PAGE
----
Once the demolition was complete, delays from bidding, bank financing and contractor negotiations exacted their toll on the project. Late spring turned into late summer and brought a change in the soil. Its once-stable composition was now a mucky mixture of sand, clay and loam. In order to get the foundations started, 2,000 yards of soil had to be removed and replaced with the same amount of gravel and soil to set the footings. In the end, the delays cost three months of time and budget.
Finally, a Grand Opening
Plans for the self-storage facility included four separate structures: a two-story, 26,750-square-foot, climate-controlled building and three non-climate-controlled ones (a 17,550-square-foot two-story, and two single-story buildings; one 4,500 square feet, another 5,500 square feet).
All were constructed using industry-standard, load-bearing, red-iron systems, masonry piers and stair towers, flush panel corridors and roll-up doors. “The local planning department also required we use higher than normal metal standing-seam pitched roofs due to our proximity to residential properties,” Relf notes. “A word of caution to anyone developing in snow zones with pitched roofs: demand snow guards within the cost of the building. Our gutters ripped off the building in the first mild snow.”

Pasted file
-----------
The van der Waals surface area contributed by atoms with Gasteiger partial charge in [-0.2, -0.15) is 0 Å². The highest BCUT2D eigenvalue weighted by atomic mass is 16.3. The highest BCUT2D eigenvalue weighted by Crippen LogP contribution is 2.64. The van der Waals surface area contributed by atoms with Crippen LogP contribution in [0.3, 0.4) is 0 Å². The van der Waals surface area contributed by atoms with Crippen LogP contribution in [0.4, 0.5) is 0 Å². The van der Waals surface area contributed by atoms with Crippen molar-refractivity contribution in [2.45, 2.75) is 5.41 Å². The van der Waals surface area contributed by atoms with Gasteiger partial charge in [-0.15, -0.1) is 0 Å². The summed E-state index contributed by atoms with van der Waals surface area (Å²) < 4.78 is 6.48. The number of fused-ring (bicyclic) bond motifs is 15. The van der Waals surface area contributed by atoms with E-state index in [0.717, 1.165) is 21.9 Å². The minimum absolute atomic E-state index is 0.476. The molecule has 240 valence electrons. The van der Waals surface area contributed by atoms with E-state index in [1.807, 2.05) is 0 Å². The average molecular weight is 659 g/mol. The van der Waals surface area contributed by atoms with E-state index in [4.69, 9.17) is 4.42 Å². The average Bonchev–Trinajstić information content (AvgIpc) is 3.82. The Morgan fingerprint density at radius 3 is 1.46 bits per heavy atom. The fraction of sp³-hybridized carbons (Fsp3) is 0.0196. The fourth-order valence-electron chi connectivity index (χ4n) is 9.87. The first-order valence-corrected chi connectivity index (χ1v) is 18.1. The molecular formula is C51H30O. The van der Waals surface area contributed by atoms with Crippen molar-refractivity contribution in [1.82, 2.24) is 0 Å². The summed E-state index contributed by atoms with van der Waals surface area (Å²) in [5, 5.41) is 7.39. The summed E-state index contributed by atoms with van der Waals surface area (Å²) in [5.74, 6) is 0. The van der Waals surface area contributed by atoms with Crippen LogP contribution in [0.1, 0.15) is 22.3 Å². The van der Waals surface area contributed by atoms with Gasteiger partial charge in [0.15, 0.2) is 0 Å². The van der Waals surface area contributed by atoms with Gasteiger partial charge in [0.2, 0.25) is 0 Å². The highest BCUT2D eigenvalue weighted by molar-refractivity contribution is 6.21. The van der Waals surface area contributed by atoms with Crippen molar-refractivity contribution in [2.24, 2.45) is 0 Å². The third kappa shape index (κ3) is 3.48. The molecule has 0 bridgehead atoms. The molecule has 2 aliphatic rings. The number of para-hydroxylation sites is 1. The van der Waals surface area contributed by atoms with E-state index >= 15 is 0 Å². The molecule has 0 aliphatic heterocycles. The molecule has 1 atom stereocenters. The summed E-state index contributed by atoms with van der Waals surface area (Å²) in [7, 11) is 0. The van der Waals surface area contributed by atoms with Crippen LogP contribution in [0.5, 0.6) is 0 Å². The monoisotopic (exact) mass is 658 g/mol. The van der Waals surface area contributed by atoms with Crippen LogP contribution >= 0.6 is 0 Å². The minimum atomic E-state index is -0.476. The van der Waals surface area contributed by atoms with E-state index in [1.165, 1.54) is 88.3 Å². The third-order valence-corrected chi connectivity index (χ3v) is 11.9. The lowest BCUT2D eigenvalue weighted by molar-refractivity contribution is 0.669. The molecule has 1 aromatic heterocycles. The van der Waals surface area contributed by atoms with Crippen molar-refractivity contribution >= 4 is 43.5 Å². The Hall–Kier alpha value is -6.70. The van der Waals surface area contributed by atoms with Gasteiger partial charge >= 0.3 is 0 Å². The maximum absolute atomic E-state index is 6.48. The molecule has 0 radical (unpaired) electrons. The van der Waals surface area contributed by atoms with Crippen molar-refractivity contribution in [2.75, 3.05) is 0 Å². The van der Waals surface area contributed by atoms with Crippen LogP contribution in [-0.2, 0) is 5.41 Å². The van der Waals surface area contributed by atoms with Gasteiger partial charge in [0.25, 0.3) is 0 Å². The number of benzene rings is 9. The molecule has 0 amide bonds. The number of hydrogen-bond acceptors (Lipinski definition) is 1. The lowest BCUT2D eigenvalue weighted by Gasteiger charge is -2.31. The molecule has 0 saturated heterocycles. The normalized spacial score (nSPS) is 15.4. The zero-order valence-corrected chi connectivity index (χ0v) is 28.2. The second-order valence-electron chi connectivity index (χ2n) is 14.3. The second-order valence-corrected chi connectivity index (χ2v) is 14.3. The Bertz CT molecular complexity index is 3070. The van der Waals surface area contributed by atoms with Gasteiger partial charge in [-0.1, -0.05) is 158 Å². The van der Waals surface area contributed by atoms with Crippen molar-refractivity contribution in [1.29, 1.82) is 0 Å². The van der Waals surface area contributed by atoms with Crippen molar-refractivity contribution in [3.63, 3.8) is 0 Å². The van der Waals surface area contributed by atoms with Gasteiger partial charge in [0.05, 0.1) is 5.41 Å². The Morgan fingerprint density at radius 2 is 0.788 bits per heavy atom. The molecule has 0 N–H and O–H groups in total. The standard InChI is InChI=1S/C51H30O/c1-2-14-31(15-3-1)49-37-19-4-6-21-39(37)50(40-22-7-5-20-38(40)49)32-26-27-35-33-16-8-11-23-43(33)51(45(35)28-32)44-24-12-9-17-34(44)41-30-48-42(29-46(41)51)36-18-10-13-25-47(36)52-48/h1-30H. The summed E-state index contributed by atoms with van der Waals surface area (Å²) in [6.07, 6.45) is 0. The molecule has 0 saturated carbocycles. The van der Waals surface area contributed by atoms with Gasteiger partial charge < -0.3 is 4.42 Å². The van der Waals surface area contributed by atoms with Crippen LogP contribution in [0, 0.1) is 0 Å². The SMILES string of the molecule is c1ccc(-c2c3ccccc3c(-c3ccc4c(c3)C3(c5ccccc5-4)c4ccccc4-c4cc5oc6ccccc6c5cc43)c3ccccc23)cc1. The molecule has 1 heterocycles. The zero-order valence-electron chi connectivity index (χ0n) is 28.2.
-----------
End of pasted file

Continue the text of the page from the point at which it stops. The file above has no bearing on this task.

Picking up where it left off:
The facility also has a kiosk to help service clients and attract new business. The kiosk controls security and limits access with a gated entrance. The main building houses retail sales and an office.
What was once an abandoned 3.5-acre plot has been transformed into a dynamic, multi-functional site to serve the needs of the Middletown community. “At the grand opening, many town officials complimented the development team for turning an eyesore into a gem that complements the business district,” Relf says.
The Advantage Self Storage facility, on the heavily traveled Dolson Avenue across from Republic Plaza, provides easy access for residents and business owners in need of additional space. Its proximity to the city center represents a national trend in the self-storage industry, Relf says. “Self-storage facilities are moving closer to their customers and, unlike in the past, today’s buildings are aesthetically pleasing and amenity rich.”
Creating curb appeal is critical, and facilities should include features that enhance the look of the entire structure. “While box-shaped buildings are the standard for optimizing space, making facilities inviting to customers is an important component of design,” Relf says.
“The sector continues to evolve in new and exciting ways,” he adds. “Today’s facilities are designed based on location, market factors and cost considerations.” While architects seek to design buildings with the greatest possible rentable space, other factors—design, construction customization and sustainability—have become increasingly important.
Lindsey Jaffe is an emerging media specialist at WordHampton Public Relations, a Long Island, N.Y., firm devoted to building reputations through strategic and creative thinking. For more information, call 631.727.6204; visit www.wordhampton.com.
For more information about Advantage Self Storage, call 631.271.4432; visit www.fgrelf.com.